On July 19, 2021, the regulatory agencies issued Proposed Interagency Guidance on Third-Party Relationships: Risk Management. The proposed guidance consolidates all prior guidance, offers a detailed framework covering all stages in the life cycle of third-party relationships, and takes into account the level of risk, complexity, and size of the bank, as well as the nature of the third-party relationship. While it is unclear when the proposal will be finalized, the principles of sound third-party risk management remain the same.
Governance and Oversight
Under current guidance, the bank’s board of directors and senior management are ultimately responsible for managing activities conducted through third-party relationships to the same extent as if the activities were handled directly by the bank. The proposed guidance states that using third parties does not diminish the bank’s responsibility to perform an activity in a safe and sound manner and in compliance with applicable laws and regulations. For evidence that the regulators will not allow a bank to outsource its accountability and responsibility to third-party providers, one only needs to read a few consent orders in which banks were held accountable for the actions of their third-party providers.
The Primary Focus of Third-Party Risk Management – Significant vs. Critical
Current guidance focuses the attention of third-party risk management on significant relationships and further defines what types of relationships should be considered significant, such as providers who:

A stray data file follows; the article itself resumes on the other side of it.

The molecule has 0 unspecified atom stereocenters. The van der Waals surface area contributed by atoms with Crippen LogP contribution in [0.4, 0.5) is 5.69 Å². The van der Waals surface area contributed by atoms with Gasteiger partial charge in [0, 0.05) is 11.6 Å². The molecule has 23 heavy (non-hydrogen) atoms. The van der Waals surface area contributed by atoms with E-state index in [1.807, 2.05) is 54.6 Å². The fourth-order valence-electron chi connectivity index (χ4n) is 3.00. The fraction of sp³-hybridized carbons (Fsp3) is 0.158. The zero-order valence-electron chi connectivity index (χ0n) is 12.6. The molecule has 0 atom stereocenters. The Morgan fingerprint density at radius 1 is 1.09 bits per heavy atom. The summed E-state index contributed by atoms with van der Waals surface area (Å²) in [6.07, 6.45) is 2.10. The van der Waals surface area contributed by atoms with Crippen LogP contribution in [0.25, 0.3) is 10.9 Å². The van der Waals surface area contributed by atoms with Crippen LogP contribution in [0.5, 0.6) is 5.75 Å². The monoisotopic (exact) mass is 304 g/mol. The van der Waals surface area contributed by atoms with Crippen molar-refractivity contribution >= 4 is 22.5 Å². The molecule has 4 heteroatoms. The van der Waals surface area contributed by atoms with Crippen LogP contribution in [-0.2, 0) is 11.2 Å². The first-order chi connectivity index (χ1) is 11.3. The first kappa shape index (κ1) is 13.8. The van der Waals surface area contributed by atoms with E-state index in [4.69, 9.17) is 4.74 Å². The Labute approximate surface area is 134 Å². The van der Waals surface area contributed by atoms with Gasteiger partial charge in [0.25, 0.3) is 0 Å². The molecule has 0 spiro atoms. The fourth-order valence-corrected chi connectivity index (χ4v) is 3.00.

- Introduce a new relationship or a new bank activity;
- Perform critical functions for the bank;
- Have access to sensitive customer information;
- Market bank products or services;
- Provide products or services involving subprime lending or card payment transactions; or
- Pose risks that could significantly affect earnings, capital, or the bank’s reputation.
Additionally, the nature of risk in the context of the current or planned use of a third party should be understood in conjunction with the risk areas you consider in everything else you do:
- Strategic Risk – Does the use of the third-party’s services align with the bank’s strategic goals?
- Reputation Risk – What risk does using the third party contribute to the bank’s good name in the community?
- Operational Risk – Do the third party’s processes integrate compatibly with the bank’s processes?
- Transaction Risk – What is the risk of the third party’s failure to perform as expected?
- Credit Risk – What is the credit risk of the third party? What credit risk does the third party introduce when using proprietary credit models for underwriting loans on the bank’s behalf (for example)?
- Compliance Risk – What is the exposure if the third party violates laws or fails to comply with the bank’s internal policies?
The proposed guidance is intended for all third-party relationships but is especially important for relationships that are relied on to a significant extent entail greater risk and complexity, and involve critical activities. Critical activities:
- Cause significant risks if the third party fails to meet expectations
- Have significant customer impacts
- Require significant investment in resources to implement the activity and manage the risk
- Cause a major impact on the bank’s operations if an alternative must be found or the activity must be brought in-house
Regardless of the approach to defining significant or critical service providers, the bank should implement a sound methodology for designating which relationships receive more comprehensive oversight and risk management.
The Risk Management Process
Under the current guidance, the key to the effective use of a third party is to appropriately assess, measure, monitor, and control the risks associated with the relationship, which includes a risk assessment, due diligence, contract structuring and review, and ongoing oversight.
The proposed guidance significantly expands upon risk management by introducing the Third-Party Relationship Life Cycle which is depicted in the following Stages of the Risk Management Life Cycle graphic.
Source: Board of Governors of the Federal Reserve System, Federal Deposit Insurance Corporation, and Office of the Comptroller of the Currency. Proposed Interagency Guidance on Third-Party Relationships: Risk Management.